It’s time for the dress rehearsal of the Tour de France with road cycling’s biggest names taking part in a revamped Critérium du Dauphiné (August 12-16) just ahead of the French Grand Tour (August 29 - September 20).
“It’s a run-through for the Tour, this year more than ever,” explains Thierry Gouvenou. The Dauphiné and Tour de France race director rode the Alpine appetizer eight times himself between 1991 and 2001, but never faced a field comparable to the star-studded peloton heading for the start of the UCI WorldTour stage race in Clermont-Ferrand on Wednesday.
Team Ineos is coming with the last three winners of the Tour de France: Egan Bernal (2019), Geraint Thomas (2018) and Chris Froome (2013 and 2015-2017). Jumbo-Visma have their own ‘big three’ with Primoz Roglic (winner of La Vuelta a España in 2019), Tom Dumoulin (winner of the 2017 Giro d’Italia) and Steven Kruijswijk (3rd in the 2019 Tour de France). Thibaut Pinot (Groupama-FDJ) still embodies French hopes and will enjoy the support of his partner-in-climb, David Gaudu.
And there’s Julian Alaphilippe (Deceuninck – Quick-Step), Tadej Pogačar (UAE Team Emirates), Nairo Quintana (Team Arkéa-Samsic), Miguel Angel Lopez (Astana Pro Team), and the recent World Champions Peter Sagan (Bora-Hansgrohe) and Alejandro Valverde (Movistar Team)… The race organisers count 18 riders from the Top 20 of the 2019 Tour at the start of the 2020 Critérium du Dauphiné, along with many more champions from all horizons.
For them, it’s one of the rare opportunities to bring themselves to racing speed ahead of the Tour de France. “We wanted to do everything possible to organise the Tour, and it required other races, especially the Dauphiné,” says Gouvenou. “It has brought an exceptional field. It’s almost a duplicate of the start-list of the Tour de France.”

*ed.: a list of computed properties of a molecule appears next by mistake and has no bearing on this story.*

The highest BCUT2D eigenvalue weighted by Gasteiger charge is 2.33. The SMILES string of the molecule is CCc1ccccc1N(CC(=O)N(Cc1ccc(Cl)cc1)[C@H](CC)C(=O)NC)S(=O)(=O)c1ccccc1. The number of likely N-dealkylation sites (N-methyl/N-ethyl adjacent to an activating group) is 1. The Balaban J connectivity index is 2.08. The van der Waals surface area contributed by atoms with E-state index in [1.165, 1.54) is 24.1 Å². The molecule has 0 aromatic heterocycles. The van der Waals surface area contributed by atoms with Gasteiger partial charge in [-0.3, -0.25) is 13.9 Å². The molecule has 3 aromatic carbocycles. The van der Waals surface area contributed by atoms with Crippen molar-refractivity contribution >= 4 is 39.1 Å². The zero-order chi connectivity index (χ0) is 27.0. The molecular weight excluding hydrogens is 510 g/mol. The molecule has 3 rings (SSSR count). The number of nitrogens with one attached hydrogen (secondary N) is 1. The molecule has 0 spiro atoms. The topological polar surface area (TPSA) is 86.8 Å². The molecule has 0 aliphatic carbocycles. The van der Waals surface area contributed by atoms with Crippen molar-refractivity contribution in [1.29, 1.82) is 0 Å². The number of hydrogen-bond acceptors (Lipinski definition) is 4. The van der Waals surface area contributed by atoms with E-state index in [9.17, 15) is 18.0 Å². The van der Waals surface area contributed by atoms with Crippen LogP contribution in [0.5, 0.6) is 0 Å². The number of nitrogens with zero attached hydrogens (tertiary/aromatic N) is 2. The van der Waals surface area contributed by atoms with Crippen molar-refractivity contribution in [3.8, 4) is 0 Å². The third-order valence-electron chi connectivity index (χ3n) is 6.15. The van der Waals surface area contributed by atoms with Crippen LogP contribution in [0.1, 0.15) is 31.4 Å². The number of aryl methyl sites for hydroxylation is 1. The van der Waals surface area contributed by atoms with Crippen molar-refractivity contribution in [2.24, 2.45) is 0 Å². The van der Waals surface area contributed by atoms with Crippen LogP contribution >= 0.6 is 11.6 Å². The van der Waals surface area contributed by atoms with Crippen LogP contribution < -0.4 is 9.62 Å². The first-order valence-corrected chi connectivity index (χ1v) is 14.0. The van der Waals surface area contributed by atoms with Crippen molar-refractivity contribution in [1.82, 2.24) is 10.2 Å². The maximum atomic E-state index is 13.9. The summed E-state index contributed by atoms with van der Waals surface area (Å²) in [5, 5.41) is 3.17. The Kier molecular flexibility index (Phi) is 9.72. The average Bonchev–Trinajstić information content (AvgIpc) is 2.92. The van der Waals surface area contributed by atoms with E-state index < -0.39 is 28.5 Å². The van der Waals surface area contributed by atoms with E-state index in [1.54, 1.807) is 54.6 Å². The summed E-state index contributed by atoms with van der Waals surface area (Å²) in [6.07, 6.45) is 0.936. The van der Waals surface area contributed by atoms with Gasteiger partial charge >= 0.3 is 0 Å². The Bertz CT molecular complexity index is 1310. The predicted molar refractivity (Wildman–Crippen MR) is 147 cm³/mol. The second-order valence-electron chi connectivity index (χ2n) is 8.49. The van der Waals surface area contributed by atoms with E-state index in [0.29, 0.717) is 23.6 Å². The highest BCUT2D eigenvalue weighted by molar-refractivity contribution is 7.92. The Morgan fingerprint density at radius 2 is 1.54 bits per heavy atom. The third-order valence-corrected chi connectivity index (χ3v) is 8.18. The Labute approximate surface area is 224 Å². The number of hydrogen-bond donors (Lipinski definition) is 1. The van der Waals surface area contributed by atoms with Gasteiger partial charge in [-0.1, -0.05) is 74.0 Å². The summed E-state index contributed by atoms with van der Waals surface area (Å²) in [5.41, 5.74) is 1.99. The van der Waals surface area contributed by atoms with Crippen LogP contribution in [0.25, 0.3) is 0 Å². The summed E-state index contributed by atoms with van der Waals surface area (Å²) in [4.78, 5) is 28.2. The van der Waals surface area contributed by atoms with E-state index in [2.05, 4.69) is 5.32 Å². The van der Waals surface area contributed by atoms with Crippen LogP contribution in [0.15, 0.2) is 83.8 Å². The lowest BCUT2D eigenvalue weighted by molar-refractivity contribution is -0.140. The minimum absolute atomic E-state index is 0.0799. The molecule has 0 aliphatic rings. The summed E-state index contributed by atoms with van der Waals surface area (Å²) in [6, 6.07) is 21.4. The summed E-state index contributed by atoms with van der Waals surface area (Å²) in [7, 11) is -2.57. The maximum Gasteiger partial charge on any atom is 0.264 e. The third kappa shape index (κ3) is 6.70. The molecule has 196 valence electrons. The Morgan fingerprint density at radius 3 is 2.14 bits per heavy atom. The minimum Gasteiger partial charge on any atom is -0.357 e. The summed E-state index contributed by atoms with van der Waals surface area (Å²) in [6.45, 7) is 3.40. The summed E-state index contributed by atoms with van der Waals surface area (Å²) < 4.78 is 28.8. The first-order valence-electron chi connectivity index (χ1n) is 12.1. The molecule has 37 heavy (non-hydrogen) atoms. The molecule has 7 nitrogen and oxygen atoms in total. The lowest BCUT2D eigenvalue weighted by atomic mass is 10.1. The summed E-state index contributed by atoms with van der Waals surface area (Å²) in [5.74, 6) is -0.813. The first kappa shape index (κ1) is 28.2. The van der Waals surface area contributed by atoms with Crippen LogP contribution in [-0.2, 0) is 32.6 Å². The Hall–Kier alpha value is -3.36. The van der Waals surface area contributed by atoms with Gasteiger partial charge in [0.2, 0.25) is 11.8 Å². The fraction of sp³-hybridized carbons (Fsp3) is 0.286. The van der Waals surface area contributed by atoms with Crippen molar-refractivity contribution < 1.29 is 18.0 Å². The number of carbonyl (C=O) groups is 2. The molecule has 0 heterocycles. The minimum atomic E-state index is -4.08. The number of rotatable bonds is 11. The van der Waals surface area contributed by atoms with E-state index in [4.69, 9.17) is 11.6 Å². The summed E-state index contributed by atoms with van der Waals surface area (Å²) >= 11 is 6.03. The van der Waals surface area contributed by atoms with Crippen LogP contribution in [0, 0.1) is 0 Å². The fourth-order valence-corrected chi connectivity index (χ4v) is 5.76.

"The riders and the staff are going to live inside a small community"
Originally scheduled for June, with eight days of racing set to favour different types of riders, the event has turned into a summer festival of climbing, attending to the peloton’s need for hard racing.
Stage 1 to Saint-Christo-en-Jarez (218.5km) is supposed to be the easiest on paper. It features seven categorised climbs with an uphill finish on the Col de la Gachet (3.3km with an average gradient of 4.6%). Then four summit finishes await the riders in the Alps with a final battle on Sunday 16th set on the slopes leading up to the ski resort of Megève.
Riders, staff and fans will also enjoy the opportunity to familiarise themselves with race organizer ASO’s protocols regarding the Covid-19 pandemic. “That’s the other side of this rehearsal”, Gouvenou acknowledges. “We have set the necessary measures and now we need everyone to own them and to understand the fight against the virus doesn’t begin when we arrive at the start in the morning and it doesn’t end when we leave after the stage. It’s a whole behaviour to isolate the bubble. The riders and the staff are going to live inside this small community.”
“We’ve waited for the UCI’s protocol, we’ve brought ourselves to that level and then we’ve discussed with the teams to establish specific measures on the Dauphiné and the Tour,” he explains. The main idea is to isolate the peloton in order to limit the chances of contamination: “The teams’ parking will be closed to the media and to the public at the start and at the finish. We’ll have a mixed zone with specific rules for the interviews and we will also limit the number of persons allowed to access the area after the finish line. And the podium ceremony follows the same guidelines, with no kiss, no interaction between the partners, the local representatives and the riders…”
Barriers will help maintain distances between the riders and the fans at the start. The feeding zone will also be closed to the public “and we will have more ‘waste zones’ for the riders. We don’t want to see them throwing their bottles at the fans.”
ASO also relies on the support of the public authorities to make sure their event is a success and paves the proper way to the Tour de France. “Christian Prudhomme [ASO’s director of cycling] spoke with the local authorities and we have strong support from the Rhône-Alpes regional council”, Gouvenou explains. “The Prefect will make it mandatory to wear face masks all along the route. Will it be 100% applied? No. But it will encourage people to do it and that’s one more level of protection.”